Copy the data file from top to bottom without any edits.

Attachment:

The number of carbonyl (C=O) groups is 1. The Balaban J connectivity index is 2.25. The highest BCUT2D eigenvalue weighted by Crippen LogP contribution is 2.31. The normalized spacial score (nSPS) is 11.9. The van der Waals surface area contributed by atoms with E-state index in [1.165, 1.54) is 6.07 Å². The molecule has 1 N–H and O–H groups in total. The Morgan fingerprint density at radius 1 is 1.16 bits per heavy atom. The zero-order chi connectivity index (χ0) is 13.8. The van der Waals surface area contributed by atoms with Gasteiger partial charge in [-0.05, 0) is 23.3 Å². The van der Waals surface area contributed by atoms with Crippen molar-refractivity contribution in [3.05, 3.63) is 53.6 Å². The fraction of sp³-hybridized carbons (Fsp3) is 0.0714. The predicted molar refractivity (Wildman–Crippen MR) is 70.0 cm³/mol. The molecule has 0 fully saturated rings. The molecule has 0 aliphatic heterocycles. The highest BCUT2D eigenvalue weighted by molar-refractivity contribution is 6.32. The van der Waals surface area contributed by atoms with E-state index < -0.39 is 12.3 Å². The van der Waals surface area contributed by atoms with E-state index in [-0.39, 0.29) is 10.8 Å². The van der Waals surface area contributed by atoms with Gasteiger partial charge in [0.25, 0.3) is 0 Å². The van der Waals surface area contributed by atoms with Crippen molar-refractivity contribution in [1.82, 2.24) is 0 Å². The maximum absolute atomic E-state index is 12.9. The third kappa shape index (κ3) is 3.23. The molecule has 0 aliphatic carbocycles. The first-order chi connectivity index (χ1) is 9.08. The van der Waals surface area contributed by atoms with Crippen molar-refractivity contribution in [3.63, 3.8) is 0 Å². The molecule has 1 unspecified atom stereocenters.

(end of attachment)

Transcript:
The number of carbonyl (C=O) groups is 1. The Balaban J connectivity index is 2.25. The highest BCUT2D eigenvalue weighted by Crippen LogP contribution is 2.31. The normalized spacial score (nSPS) is 11.9. The van der Waals surface area contributed by atoms with E-state index in [1.165, 1.54) is 6.07 Å². The molecule has 1 N–H and O–H groups in total. The Morgan fingerprint density at radius 1 is 1.16 bits per heavy atom. The zero-order chi connectivity index (χ0) is 13.8. The van der Waals surface area contributed by atoms with Gasteiger partial charge in [-0.05, 0) is 23.3 Å². The van der Waals surface area contributed by atoms with Crippen molar-refractivity contribution in [3.05, 3.63) is 53.6 Å². The fraction of sp³-hybridized carbons (Fsp3) is 0.0714. The predicted molar refractivity (Wildman–Crippen MR) is 70.0 cm³/mol. The molecule has 0 fully saturated rings. The molecule has 0 aliphatic heterocycles. The highest BCUT2D eigenvalue weighted by molar-refractivity contribution is 6.32. The van der Waals surface area contributed by atoms with E-state index < -0.39 is 12.3 Å². The van der Waals surface area contributed by atoms with E-state index in [-0.39, 0.29) is 10.8 Å². The van der Waals surface area contributed by atoms with Gasteiger partial charge in [0.25, 0.3) is 0 Å². The van der Waals surface area contributed by atoms with Crippen molar-refractivity contribution in [1.82, 2.24) is 0 Å². The maximum absolute atomic E-state index is 12.9. The third kappa shape index (κ3) is 3.23. The molecule has 0 aliphatic carbocycles. The first-order chi connectivity index (χ1) is 9.08. The van der Waals surface area contributed by atoms with Crippen molar-refractivity contribution in [3.63, 3.8) is 0 Å². The molecule has 1 unspecified atom stereocenters.